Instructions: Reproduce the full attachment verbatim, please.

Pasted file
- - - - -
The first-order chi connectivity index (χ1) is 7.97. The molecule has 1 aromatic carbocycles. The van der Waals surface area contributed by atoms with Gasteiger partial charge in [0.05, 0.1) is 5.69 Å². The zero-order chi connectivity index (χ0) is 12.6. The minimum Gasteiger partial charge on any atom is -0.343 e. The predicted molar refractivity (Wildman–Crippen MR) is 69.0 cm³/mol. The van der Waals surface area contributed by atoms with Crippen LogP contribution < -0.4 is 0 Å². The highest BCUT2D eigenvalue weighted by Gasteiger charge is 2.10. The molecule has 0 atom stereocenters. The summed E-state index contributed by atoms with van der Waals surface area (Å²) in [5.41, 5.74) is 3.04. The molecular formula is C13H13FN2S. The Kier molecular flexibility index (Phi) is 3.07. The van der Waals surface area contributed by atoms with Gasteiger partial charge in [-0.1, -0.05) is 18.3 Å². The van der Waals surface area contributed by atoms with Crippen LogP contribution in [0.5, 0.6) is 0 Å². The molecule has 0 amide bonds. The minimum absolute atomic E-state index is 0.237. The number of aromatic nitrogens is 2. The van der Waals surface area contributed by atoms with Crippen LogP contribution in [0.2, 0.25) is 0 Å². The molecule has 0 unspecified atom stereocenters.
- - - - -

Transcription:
The first-order chi connectivity index (χ1) is 7.97. The molecule has 1 aromatic carbocycles. The van der Waals surface area contributed by atoms with Gasteiger partial charge in [0.05, 0.1) is 5.69 Å². The zero-order chi connectivity index (χ0) is 12.6. The minimum Gasteiger partial charge on any atom is -0.343 e. The predicted molar refractivity (Wildman–Crippen MR) is 69.0 cm³/mol. The van der Waals surface area contributed by atoms with Crippen LogP contribution < -0.4 is 0 Å². The highest BCUT2D eigenvalue weighted by Gasteiger charge is 2.10. The molecule has 0 atom stereocenters. The summed E-state index contributed by atoms with van der Waals surface area (Å²) in [5.41, 5.74) is 3.04. The molecular formula is C13H13FN2S. The Kier molecular flexibility index (Phi) is 3.07. The van der Waals surface area contributed by atoms with Gasteiger partial charge in [-0.1, -0.05) is 18.3 Å². The van der Waals surface area contributed by atoms with Crippen LogP contribution in [0.5, 0.6) is 0 Å². The molecule has 0 amide bonds. The minimum absolute atomic E-state index is 0.237. The number of aromatic nitrogens is 2. The van der Waals surface area contributed by atoms with Crippen LogP contribution in [0.2, 0.25) is 0 Å². The molecule has 0 unspecified atom stereocenters.